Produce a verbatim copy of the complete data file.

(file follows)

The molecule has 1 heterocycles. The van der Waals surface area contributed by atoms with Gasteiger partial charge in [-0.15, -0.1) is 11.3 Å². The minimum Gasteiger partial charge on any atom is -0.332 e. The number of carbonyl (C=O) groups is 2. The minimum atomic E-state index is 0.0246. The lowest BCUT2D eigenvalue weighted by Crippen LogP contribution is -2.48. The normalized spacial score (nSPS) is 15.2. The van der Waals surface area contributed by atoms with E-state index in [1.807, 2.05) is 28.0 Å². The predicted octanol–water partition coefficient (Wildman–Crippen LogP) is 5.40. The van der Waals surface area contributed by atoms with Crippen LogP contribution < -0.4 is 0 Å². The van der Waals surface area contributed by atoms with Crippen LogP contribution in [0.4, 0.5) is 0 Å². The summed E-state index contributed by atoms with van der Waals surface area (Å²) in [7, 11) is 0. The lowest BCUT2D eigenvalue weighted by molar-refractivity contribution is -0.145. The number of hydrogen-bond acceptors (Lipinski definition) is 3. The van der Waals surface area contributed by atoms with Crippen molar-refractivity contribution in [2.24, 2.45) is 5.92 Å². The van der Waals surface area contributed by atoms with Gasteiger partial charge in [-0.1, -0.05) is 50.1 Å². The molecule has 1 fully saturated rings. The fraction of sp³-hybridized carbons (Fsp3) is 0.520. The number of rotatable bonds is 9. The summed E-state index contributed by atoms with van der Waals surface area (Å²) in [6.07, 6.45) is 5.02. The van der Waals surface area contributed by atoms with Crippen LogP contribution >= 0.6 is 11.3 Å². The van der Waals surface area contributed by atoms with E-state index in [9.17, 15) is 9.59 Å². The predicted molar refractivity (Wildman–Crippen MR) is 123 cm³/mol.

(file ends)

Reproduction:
The molecule has 1 heterocycles. The van der Waals surface area contributed by atoms with Gasteiger partial charge in [-0.15, -0.1) is 11.3 Å². The minimum Gasteiger partial charge on any atom is -0.332 e. The number of carbonyl (C=O) groups is 2. The minimum atomic E-state index is 0.0246. The lowest BCUT2D eigenvalue weighted by Crippen LogP contribution is -2.48. The normalized spacial score (nSPS) is 15.2. The van der Waals surface area contributed by atoms with E-state index in [1.807, 2.05) is 28.0 Å². The predicted octanol–water partition coefficient (Wildman–Crippen LogP) is 5.40. The van der Waals surface area contributed by atoms with Crippen LogP contribution < -0.4 is 0 Å². The van der Waals surface area contributed by atoms with Crippen LogP contribution in [0.4, 0.5) is 0 Å². The summed E-state index contributed by atoms with van der Waals surface area (Å²) in [7, 11) is 0. The lowest BCUT2D eigenvalue weighted by molar-refractivity contribution is -0.145. The number of hydrogen-bond acceptors (Lipinski definition) is 3. The van der Waals surface area contributed by atoms with Crippen molar-refractivity contribution in [2.24, 2.45) is 5.92 Å². The van der Waals surface area contributed by atoms with Gasteiger partial charge in [-0.1, -0.05) is 50.1 Å². The molecule has 1 fully saturated rings. The fraction of sp³-hybridized carbons (Fsp3) is 0.520. The number of rotatable bonds is 9. The summed E-state index contributed by atoms with van der Waals surface area (Å²) in [6.07, 6.45) is 5.02. The van der Waals surface area contributed by atoms with Crippen LogP contribution >= 0.6 is 11.3 Å². The van der Waals surface area contributed by atoms with E-state index in [9.17, 15) is 9.59 Å². The predicted molar refractivity (Wildman–Crippen MR) is 123 cm³/mol.